Why don't authors make more money?

Status
Not open for further replies.
Thanks @AnnieSummerlee — informative video. Megan Greenwell wrote a feature in The New York Times (13 Jan 2023) about the romance writer who faked her own death. Whatever we think of that is beside the point. The most interesting part of the feature, for me, was this:

"At HarperCollins — where I am under contract for my first book — about 250 New York-based unionized employees have been on strike for two months. The core issue is that the union wants to raise entry-level salaries by $5,000, to $50,000. The increase would cost HarperCollins, whose annual revenue is over $2 billion, less than $1 million a year; editors have told heart-wrenching stories about being unable to afford rent and food, taking on second jobs, leaving the industry altogether because, in one of the world’s most expensive cities, $45,000 is not enough to live on.

Yet the union says the company’s senior leaders have informed members that they will not return to the bargaining table. In the meantime, HarperCollins has begun hiring scab workers. The publishing industry's work force remains far, far whiter than it should be, which has obvious ramifications for what books we get to read, yet executives seem to have no interest in making the industry more accessible to brilliant young minds who don’t come from generational wealth.
"

$2 billion in annual revenue. And they won't (not can't) pay writers a decent amount for work which is keeping the high-paid greedy executives who run the company in business. But they know how to play on writers who don't mind being shafted by them, just so they can tell their friends a "traditional publisher" wants to publish their book. Of course there are decent publishers out there, as this post mentions, but finding them is getting harder.
 
Thanks @AnnieSummerlee — informative video. Megan Greenwell wrote a feature in The New York Times (13 Jan 2023) about the romance writer who faked her own death. Whatever we think of that is beside the point. The most interesting part of the feature, for me, was this:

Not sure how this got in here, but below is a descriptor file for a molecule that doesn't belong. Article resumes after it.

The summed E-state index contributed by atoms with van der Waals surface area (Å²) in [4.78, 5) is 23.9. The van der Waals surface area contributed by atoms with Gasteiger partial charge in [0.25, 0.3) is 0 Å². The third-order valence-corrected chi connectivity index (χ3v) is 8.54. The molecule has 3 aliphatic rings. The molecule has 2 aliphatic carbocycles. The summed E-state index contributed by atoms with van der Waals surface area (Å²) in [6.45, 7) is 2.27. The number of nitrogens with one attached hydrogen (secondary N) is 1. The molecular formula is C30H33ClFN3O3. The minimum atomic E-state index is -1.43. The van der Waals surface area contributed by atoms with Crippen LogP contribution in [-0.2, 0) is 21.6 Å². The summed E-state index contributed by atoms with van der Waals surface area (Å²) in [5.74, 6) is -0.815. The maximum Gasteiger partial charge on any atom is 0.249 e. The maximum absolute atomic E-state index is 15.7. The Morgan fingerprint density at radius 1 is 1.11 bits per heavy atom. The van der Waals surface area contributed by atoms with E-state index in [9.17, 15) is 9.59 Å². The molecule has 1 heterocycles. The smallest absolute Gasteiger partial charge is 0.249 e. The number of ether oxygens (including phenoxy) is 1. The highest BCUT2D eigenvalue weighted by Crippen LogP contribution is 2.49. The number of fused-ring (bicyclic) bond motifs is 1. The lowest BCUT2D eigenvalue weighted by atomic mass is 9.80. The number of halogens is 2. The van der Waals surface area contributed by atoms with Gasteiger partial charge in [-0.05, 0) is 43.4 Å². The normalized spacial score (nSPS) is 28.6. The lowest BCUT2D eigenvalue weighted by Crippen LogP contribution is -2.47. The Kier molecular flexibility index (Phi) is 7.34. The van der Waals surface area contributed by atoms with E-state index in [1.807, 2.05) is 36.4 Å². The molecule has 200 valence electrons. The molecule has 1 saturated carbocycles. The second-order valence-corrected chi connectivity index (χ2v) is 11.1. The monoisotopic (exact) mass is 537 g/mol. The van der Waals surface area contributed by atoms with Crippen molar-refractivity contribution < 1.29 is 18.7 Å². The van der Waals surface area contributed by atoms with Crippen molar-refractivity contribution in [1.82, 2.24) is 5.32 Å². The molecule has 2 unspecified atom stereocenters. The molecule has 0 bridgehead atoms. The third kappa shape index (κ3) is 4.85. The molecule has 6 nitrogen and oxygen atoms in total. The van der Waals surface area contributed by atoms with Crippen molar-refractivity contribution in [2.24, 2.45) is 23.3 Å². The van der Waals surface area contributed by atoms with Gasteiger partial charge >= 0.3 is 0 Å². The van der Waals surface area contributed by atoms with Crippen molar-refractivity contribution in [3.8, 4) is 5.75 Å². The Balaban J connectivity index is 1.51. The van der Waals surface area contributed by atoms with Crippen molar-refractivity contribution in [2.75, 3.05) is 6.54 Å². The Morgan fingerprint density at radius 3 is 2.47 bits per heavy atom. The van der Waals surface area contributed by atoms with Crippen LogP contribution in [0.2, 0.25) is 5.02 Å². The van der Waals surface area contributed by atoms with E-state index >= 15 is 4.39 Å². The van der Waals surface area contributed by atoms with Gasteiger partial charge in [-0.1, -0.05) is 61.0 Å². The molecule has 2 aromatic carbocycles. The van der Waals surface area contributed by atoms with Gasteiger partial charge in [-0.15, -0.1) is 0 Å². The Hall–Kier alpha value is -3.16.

"At HarperCollins — where I am under contract for my first book — about 250 New York-based unionized employees have been on strike for two months. The core issue is that the union wants to raise entry-level salaries by $5,000, to $50,000. The increase would cost HarperCollins, whose annual revenue is over $2 billion, less than $1 million a year; editors have told heart-wrenching stories about being unable to afford rent and food, taking on second jobs, leaving the industry altogether because, in one of the world’s most expensive cities, $45,000 is not enough to live on.

Yet the union says the company’s senior leaders have informed members that they will not return to the bargaining table. In the meantime, HarperCollins has begun hiring scab workers. The publishing industry's work force remains far, far whiter than it should be, which has obvious ramifications for what books we get to read, yet executives seem to have no interest in making the industry more accessible to brilliant young minds who don’t come from generational wealth.
"

$2 billion in annual revenue. And they won't (not can't) pay writers a decent amount for work which is keeping the high-paid greedy executives who run the company in business. But they know how to play on writers who don't mind being shafted by them, just so they can tell their friends a "traditional publisher" wants to publish their book. Of course there are decent publishers out there, as this post mentions, but finding them is getting harder.
This goes to an arbitrary Larry Summers led Harvard business school decision that profits must be at least 20 percent. Not the 10 to 12 percent that were considered good up to the 1990's. Certain economists decided the only reason for a company to exist is to please shareholder's. This created quite a stir first in project finance, building big projects like coal plants and water mains. When Americans demanded this be written into contracts it broadsided deals. Mitsubishi got reamed by the company my husband was working for at the time. As he was part of negotiating the deal he was nonplussed. But international business picked it up quickly to the extent their government regulation allowed them. This new decisions as to when a business is profitable is what eventually and deliberately killed investigative journalism in the US under Bush II. Investigative papers in the US making perfectly decent profits were taken over by shareholders saying they weren't profitable because the profits weren't 23 percent. They forced sales. This is the real worm at the heart of capitalism. That extra profit always comes at the expense of labor and goes to controlling shareholders who happen to be CEO's voting on each other's companies. Adam Smith warns that without regulation there can be no free market because the most unscrupulous and greedy will simply take everything. The US and the UK deregulated in the 80's and 90's. And here we are. If climate change is going to be dealt with, if democracy is going to stand, then the maxim that - the only rule in business is that shareholders rule - must change.
 
Completely agree, @Pamela Jo I'm not one for religion, but Paul got it right when he said the love of money is the root of all evil (often misquoted as money being evil, which it isn't). Sadly, I see nothing changing any time soon. Not now the billionaires and sociopaths are in charge.
 
Status
Not open for further replies.
Back
Top